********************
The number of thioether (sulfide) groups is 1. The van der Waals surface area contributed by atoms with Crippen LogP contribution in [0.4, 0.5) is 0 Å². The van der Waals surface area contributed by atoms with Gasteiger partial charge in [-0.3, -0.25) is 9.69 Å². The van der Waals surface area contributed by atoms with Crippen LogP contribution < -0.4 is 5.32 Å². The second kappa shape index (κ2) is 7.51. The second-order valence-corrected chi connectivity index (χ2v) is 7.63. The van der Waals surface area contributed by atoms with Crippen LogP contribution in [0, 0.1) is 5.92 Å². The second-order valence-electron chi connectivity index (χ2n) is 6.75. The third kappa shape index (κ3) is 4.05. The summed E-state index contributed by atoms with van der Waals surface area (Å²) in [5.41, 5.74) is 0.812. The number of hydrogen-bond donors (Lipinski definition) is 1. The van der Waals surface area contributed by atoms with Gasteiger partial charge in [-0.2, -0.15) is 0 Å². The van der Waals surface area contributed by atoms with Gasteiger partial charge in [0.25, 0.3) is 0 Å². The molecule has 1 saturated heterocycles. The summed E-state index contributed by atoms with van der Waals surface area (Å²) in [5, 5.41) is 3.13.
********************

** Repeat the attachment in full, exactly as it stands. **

The number of thioether (sulfide) groups is 1. The van der Waals surface area contributed by atoms with Crippen LogP contribution in [0.4, 0.5) is 0 Å². The van der Waals surface area contributed by atoms with Gasteiger partial charge in [-0.3, -0.25) is 9.69 Å². The van der Waals surface area contributed by atoms with Crippen LogP contribution < -0.4 is 5.32 Å². The second kappa shape index (κ2) is 7.51. The second-order valence-corrected chi connectivity index (χ2v) is 7.63. The van der Waals surface area contributed by atoms with Crippen LogP contribution in [0, 0.1) is 5.92 Å². The second-order valence-electron chi connectivity index (χ2n) is 6.75. The third kappa shape index (κ3) is 4.05. The summed E-state index contributed by atoms with van der Waals surface area (Å²) in [5.41, 5.74) is 0.812. The number of hydrogen-bond donors (Lipinski definition) is 1. The van der Waals surface area contributed by atoms with Gasteiger partial charge in [-0.2, -0.15) is 0 Å². The van der Waals surface area contributed by atoms with Gasteiger partial charge in [0.25, 0.3) is 0 Å². The molecule has 1 saturated heterocycles. The summed E-state index contributed by atoms with van der Waals surface area (Å²) in [5, 5.41) is 3.13.